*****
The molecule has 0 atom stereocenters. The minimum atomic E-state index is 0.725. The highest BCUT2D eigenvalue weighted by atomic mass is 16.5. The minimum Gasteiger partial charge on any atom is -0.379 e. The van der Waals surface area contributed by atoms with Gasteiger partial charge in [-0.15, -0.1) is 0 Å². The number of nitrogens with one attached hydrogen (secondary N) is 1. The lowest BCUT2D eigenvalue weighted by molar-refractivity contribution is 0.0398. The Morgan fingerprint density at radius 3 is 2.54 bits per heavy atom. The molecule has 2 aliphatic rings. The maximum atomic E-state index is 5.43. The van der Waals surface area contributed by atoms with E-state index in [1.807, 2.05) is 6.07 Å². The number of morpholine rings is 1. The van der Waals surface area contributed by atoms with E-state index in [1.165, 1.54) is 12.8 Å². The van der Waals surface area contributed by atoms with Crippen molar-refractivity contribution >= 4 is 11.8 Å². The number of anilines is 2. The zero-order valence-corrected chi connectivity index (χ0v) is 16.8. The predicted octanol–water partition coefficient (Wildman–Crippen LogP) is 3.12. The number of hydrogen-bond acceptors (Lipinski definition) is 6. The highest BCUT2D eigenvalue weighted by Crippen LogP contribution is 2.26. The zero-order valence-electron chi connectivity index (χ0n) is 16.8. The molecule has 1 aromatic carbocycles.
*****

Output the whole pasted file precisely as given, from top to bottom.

The molecule has 0 atom stereocenters. The minimum atomic E-state index is 0.725. The highest BCUT2D eigenvalue weighted by atomic mass is 16.5. The minimum Gasteiger partial charge on any atom is -0.379 e. The van der Waals surface area contributed by atoms with Gasteiger partial charge in [-0.15, -0.1) is 0 Å². The number of nitrogens with one attached hydrogen (secondary N) is 1. The lowest BCUT2D eigenvalue weighted by molar-refractivity contribution is 0.0398. The Morgan fingerprint density at radius 3 is 2.54 bits per heavy atom. The molecule has 2 aliphatic rings. The maximum atomic E-state index is 5.43. The van der Waals surface area contributed by atoms with E-state index in [1.807, 2.05) is 6.07 Å². The number of morpholine rings is 1. The van der Waals surface area contributed by atoms with E-state index in [1.165, 1.54) is 12.8 Å². The van der Waals surface area contributed by atoms with Crippen molar-refractivity contribution >= 4 is 11.8 Å². The number of anilines is 2. The zero-order valence-corrected chi connectivity index (χ0v) is 16.8. The predicted octanol–water partition coefficient (Wildman–Crippen LogP) is 3.12. The number of hydrogen-bond acceptors (Lipinski definition) is 6. The highest BCUT2D eigenvalue weighted by Crippen LogP contribution is 2.26. The zero-order valence-electron chi connectivity index (χ0n) is 16.8. The molecule has 1 aromatic carbocycles.